The grandson of a former Ton Pentre player has contacted the Club via its official Twitter account – @TonPentreFC – to share a picture of a Welsh League championship medal from the 1914/15 season – presented 100 years ago.
The winners medal belonged to Bulldogs player Patrick Gallacher and his grandson Ian Gallacher, has also shared a picture of him from around 1911.
According to the history books, 1914/15 was the first time that Ton Pentre had won the Welsh League under the name as it is known to this day. Records suggest that the first time it was known as the Welsh League was in the 1912/13 season.
Patrick played for the Bulldogs both before and after World War I and had also played for Tottenham Hotspur, Luton Town and Partick Thistle.
During the War, Patrick was a member of the 17th Service Battalion of the Middlesex Regiment. The core of the battalion was a group of professional footballers, which was the reason for its most commonly used name, The Football Battalion.
The following information is borrowed from Wikipedia:
During the First World War there had been an initial push by clubs for professional football to continue in order to keep the public’s spirits up. This stance was not widely agreed with and public opinion turned against professional footballers. One soldier, serving in France, wrote to a British newspaper to complain that “hundreds of thousands of able-bodied young roughs were watching hirelings playing football” while others were serving their country. The suggestion was even made that King George V should cease being a patron of The Football Association. SirArthur Conan Doyle publicly objected and appealed for footballers to volunteer for service, saying “If a footballer has strength of limb, let them serve and march in the field of battle”.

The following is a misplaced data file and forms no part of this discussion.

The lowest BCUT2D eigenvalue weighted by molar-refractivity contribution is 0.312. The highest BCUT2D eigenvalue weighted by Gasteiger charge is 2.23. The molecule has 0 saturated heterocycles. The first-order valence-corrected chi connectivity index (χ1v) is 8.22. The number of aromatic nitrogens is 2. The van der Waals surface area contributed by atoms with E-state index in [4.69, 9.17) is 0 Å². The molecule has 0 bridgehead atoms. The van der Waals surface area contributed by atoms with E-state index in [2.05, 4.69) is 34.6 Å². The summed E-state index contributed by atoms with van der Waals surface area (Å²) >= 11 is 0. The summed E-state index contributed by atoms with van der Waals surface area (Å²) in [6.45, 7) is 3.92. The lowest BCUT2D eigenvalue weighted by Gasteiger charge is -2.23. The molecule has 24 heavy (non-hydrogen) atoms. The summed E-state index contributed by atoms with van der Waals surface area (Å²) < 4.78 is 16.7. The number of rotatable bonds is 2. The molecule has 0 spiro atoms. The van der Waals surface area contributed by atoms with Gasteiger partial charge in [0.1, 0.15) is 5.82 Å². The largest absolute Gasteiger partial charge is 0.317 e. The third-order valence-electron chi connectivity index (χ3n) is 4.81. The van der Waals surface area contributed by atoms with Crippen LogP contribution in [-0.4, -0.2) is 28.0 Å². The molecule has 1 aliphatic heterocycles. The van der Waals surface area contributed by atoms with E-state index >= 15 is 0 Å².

William Joynson-Hicks formed the battalion on 12 December 1914 at Fulham town hall after Secretary of State for War, Lord Kitchener, suggested it as part of the Pals battalion scheme. England internationalFrank Buckley became the first player to join, out of thirty players who signed up at its formation. The formation was announced to the general public on 1 January 1915.
During Army training, the players were allowed leave on a Saturday to return to their clubs to take part in games. However, the clubs found themselves having to subsidise the train fares as the Army did not pay for them.
By the following March, 122 professional footballers had signed up for the battalion, which led to press complaints as there were some 1800 eligible footballers. These recruits included the whole of Clapton Orient (later to be known as Leyton Orient) – the entire Heart of Midlothian team had signed up prior to the formation of the battalion. In addition to footballers, officials and referees also joined the 17th, along with football fans themselves. Many football players deliberately chose to avoid the battalion by joining other regiments, causing the War Office to initially have difficulties filling the battalion.
Ian Gallacher is looking to find photos and information from around this time, if anyone is able to assist please contact the Club – email@example.com.